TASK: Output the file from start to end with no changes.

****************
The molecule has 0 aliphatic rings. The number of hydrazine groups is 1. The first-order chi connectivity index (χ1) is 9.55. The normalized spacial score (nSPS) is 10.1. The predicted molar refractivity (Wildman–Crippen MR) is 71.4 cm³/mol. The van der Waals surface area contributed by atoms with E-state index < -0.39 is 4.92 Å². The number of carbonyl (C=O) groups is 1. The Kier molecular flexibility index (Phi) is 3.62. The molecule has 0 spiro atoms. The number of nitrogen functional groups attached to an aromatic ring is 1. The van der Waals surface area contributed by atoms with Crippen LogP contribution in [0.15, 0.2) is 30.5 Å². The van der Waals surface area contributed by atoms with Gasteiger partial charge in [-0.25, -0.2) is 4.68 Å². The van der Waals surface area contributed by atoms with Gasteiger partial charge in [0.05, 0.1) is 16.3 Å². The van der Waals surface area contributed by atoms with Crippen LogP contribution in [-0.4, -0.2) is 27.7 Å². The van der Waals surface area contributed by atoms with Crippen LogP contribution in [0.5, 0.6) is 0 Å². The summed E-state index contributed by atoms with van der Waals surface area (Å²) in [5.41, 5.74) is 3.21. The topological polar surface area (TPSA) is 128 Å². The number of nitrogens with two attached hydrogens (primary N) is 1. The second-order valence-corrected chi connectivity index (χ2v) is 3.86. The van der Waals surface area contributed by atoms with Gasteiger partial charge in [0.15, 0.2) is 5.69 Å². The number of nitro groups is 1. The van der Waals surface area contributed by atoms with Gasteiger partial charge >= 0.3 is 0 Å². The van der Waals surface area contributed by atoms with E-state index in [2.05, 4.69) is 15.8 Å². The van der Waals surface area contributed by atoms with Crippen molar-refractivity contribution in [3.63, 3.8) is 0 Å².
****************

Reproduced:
The molecule has 0 aliphatic rings. The number of hydrazine groups is 1. The first-order chi connectivity index (χ1) is 9.55. The normalized spacial score (nSPS) is 10.1. The predicted molar refractivity (Wildman–Crippen MR) is 71.4 cm³/mol. The van der Waals surface area contributed by atoms with E-state index < -0.39 is 4.92 Å². The number of carbonyl (C=O) groups is 1. The Kier molecular flexibility index (Phi) is 3.62. The molecule has 0 spiro atoms. The number of nitrogen functional groups attached to an aromatic ring is 1. The van der Waals surface area contributed by atoms with Crippen LogP contribution in [0.15, 0.2) is 30.5 Å². The van der Waals surface area contributed by atoms with Gasteiger partial charge in [-0.25, -0.2) is 4.68 Å². The van der Waals surface area contributed by atoms with Gasteiger partial charge in [0.05, 0.1) is 16.3 Å². The van der Waals surface area contributed by atoms with Crippen LogP contribution in [-0.4, -0.2) is 27.7 Å². The van der Waals surface area contributed by atoms with Crippen LogP contribution in [0.5, 0.6) is 0 Å². The summed E-state index contributed by atoms with van der Waals surface area (Å²) in [5.41, 5.74) is 3.21. The topological polar surface area (TPSA) is 128 Å². The number of nitrogens with two attached hydrogens (primary N) is 1. The second-order valence-corrected chi connectivity index (χ2v) is 3.86. The van der Waals surface area contributed by atoms with Gasteiger partial charge in [0.15, 0.2) is 5.69 Å². The number of nitro groups is 1. The van der Waals surface area contributed by atoms with Gasteiger partial charge >= 0.3 is 0 Å². The van der Waals surface area contributed by atoms with E-state index in [2.05, 4.69) is 15.8 Å². The van der Waals surface area contributed by atoms with Crippen molar-refractivity contribution in [3.63, 3.8) is 0 Å².